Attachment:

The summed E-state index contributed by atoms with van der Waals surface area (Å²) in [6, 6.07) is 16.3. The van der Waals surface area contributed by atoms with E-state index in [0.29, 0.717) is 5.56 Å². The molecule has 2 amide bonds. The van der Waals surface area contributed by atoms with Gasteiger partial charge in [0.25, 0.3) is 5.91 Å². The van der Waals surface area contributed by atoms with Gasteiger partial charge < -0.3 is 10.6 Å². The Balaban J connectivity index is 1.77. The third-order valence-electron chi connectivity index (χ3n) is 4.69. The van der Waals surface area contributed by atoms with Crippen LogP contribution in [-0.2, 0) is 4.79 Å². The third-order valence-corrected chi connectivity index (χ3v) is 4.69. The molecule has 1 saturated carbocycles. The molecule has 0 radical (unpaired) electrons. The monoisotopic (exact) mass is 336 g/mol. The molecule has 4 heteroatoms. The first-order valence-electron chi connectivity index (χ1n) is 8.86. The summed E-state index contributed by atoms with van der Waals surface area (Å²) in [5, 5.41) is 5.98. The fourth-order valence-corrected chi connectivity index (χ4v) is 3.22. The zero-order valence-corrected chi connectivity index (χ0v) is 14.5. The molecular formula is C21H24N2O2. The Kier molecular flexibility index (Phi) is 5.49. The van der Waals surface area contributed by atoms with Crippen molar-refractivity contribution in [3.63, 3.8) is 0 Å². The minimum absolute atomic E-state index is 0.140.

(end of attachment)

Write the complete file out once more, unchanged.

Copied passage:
The summed E-state index contributed by atoms with van der Waals surface area (Å²) in [6, 6.07) is 16.3. The van der Waals surface area contributed by atoms with E-state index in [0.29, 0.717) is 5.56 Å². The molecule has 2 amide bonds. The van der Waals surface area contributed by atoms with Gasteiger partial charge in [0.25, 0.3) is 5.91 Å². The van der Waals surface area contributed by atoms with Gasteiger partial charge < -0.3 is 10.6 Å². The Balaban J connectivity index is 1.77. The third-order valence-electron chi connectivity index (χ3n) is 4.69. The van der Waals surface area contributed by atoms with Crippen LogP contribution in [-0.2, 0) is 4.79 Å². The third-order valence-corrected chi connectivity index (χ3v) is 4.69. The molecule has 1 saturated carbocycles. The molecule has 0 radical (unpaired) electrons. The monoisotopic (exact) mass is 336 g/mol. The molecule has 4 heteroatoms. The first-order valence-electron chi connectivity index (χ1n) is 8.86. The summed E-state index contributed by atoms with van der Waals surface area (Å²) in [5, 5.41) is 5.98. The fourth-order valence-corrected chi connectivity index (χ4v) is 3.22. The zero-order valence-corrected chi connectivity index (χ0v) is 14.5. The molecular formula is C21H24N2O2. The Kier molecular flexibility index (Phi) is 5.49. The van der Waals surface area contributed by atoms with Crippen molar-refractivity contribution in [3.63, 3.8) is 0 Å². The minimum absolute atomic E-state index is 0.140.